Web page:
The biological basis of psychopathy has not yet been fully elucidated. Few studies deal with structural neuroimaging in psychopaths. The aim of this article is to review these studies in order to contribute to our understanding of the biological basis of psychopathy. Data in the literature report a reduction in prefrontal gray matter volume, gray matter loss in the right superior temporal gyrus, amygdala volume loss, a decrease in posterior hippocampal volume, an exaggerated structural hippocampal asymmetry, and an increase in callosal white matter volume in psychopathic individuals. These findings suggest that psychopathy is associated with brain abnormalities in a prefrontal-temporo-limbic circuit-i.e. regions that are involved, among others, in emotional and learning processes. Additionally, data indicate that psychopathic individuals cannot be seen as a homogeneous group. The associations between structural changes and psychopathic characteristics do not enable causal conclusions to be drawn, but point rather to the important role of biological brain abnormalities in psychopathy. To gain a comprehensive understanding of this, psychopathy must be viewed as a multifactorial process involving neurobiological, genetic, epidemiological and sociobiographical factors.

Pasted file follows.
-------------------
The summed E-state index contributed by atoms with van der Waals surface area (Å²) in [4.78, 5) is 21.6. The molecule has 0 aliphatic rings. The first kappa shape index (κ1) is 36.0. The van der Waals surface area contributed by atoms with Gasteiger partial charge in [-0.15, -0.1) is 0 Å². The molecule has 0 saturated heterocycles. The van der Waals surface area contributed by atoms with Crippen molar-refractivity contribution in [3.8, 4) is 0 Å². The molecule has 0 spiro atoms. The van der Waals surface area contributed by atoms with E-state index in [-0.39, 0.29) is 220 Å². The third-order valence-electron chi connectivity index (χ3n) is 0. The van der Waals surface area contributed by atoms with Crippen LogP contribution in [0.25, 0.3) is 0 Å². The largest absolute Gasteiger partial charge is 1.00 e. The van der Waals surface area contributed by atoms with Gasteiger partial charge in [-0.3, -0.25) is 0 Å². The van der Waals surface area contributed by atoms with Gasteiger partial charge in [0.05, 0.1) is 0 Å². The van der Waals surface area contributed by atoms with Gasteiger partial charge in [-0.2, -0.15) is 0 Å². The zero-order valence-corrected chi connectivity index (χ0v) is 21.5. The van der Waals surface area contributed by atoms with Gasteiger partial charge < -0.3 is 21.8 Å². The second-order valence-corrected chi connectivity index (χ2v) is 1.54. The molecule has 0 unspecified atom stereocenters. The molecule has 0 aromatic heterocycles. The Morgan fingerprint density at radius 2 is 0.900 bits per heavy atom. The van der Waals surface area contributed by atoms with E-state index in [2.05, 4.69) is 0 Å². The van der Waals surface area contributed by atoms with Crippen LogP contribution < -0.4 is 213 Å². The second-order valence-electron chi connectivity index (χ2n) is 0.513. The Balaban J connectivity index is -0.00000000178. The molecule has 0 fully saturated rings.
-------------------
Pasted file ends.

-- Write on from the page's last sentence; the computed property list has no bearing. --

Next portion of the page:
(c) 2008 John Wiley & Sons, Ltd.